Friday 14 December 2012

Plymouth's Lost Railways

As with any major city in the UK, former railways can be found with little effort & research. Lost to the decline in rail travel or modern developments, bridges, cuttings & old tracks now form a part of the urban landscape, enveloped by the need for more housing within the City boundary. Tales from forgotten tunnels, relics reclaimed by nature, with many a Janner having memories of places like Darkies in Devonport & Leigham AKA Cann tunnel. Stories of ghost hunts, a sneaky hideway for smoking cigarettes or snogging sessions with Angie Watsername have all surfaced during our research, but by far the biggest myth has to be the one that there is a tunnel full of locomotives, secretly hidden away & preserved in tip top condition!

An overgrown portal of one of Plymouth's forgotten railways

Granite sleepers bearing the grooves from the  once busy Plymouth & Dartmoor Railway
Part of The Plymouth Great Western Docks Railway remain to this day, the two buildings have now been demolished

Sleepers lie covered in moss - a reminder of what this cutting once was

Overgrown railway platform - imagine this as a once busy scene with the smell & sound of steam trains

Along the way we will feature some of the lost railways including the London & South Western Railway, Plymouth & Dartmoor Railway, Great Western Railway, Friary & Millbay Stations plus much more. From horse-drawn carrriages on narrow gauge rails to the days of the steam engine & beyond to diesel locos. Imposing viaducts, old station buildings & bridges of architectural importance lost to vast swathes of progress since the war, replaced by the expansion of housing & commercial properties.

Looking toward the former Ford viaduct that was demolished in the 1980's

Hooe Lake Swing Bridge - a stark remnant from the Turnchapel Branch Railway

Stonehouse Pool Viaduct

Another view of Stonehouse Pool Viaduct with Pennycomequick Viaduct in the background

Great Western Railway boundary marker

These former remnants of travel & transportation carry thousands of stories - from the people who designed & built them, the people who travelled on them or the childhood memory of watching locos during summer holidays. Journey's to the fringes of Dartmoor or seaside towns such as Looe were a common day out for families for years as was the transportation of thousands of troops, & we are looking for your memories & photos to add to the existing archive we have built, to keep the history of these once important structures alive. Get in touch with us via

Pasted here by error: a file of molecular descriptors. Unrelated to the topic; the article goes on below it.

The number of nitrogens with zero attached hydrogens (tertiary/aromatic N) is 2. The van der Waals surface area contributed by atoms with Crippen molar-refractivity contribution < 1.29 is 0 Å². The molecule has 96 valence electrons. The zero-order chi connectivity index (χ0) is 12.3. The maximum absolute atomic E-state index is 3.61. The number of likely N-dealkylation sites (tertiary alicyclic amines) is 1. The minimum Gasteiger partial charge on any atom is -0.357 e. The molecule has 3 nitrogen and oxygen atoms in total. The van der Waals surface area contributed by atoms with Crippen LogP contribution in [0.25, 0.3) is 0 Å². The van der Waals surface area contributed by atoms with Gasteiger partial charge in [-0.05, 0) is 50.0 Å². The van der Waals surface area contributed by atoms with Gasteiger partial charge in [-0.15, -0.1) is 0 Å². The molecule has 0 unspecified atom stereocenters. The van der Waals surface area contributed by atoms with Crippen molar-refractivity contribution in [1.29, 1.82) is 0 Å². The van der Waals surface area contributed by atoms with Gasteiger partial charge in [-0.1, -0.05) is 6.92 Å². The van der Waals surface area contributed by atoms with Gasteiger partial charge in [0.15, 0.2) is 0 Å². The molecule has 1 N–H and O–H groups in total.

An extremely rare sleeper from the Plymouth & Dartmoor Railway
Pitch black - Darkies
Lost & forgotten
A remnant of the last rails to Kings Road
Seeking refuge in the shadows
Alien like formations now adorn long forgotten tunnels

We have been tracing these lost routes for the past 6 years - from Plymouth to Tavistock, Dartmoor & Yealmpton & the industries they served such as quarries & mines. The website will feature these routes in more detail but we will keep you updated on the blog for follow-up research that is constantly ongoing.

If you have any memories or photographs of old railways & transportation in Plymouth, we would love to hear from you -


  1. This is brilliant, my all time favourites. Can't wait for further postings, I have always wanted to see inside the old tunnels, especially Yelverton and the old LSWR in Devonport which crosses under? the still in use GWR one.
    Many thanks

  2. the long lost trains not heard about that in years

  3. Slightly off topic, but related - Friary Mill is being redeveloped.

  4. Great stuff; I'm trying to find a way up onto the Shillamill Viaduct, near Tavistock, & maybe into the tunnel a bit if it's feasible. Will explore further if it ever stops raining! Has anyone done this?

    1. It's easy to get into the Shillamill tunnel, but nothing much to see. You had better hurry up too, because this line is well on track (excuse the pun) for re-opening between Tavistock and Bere Alston.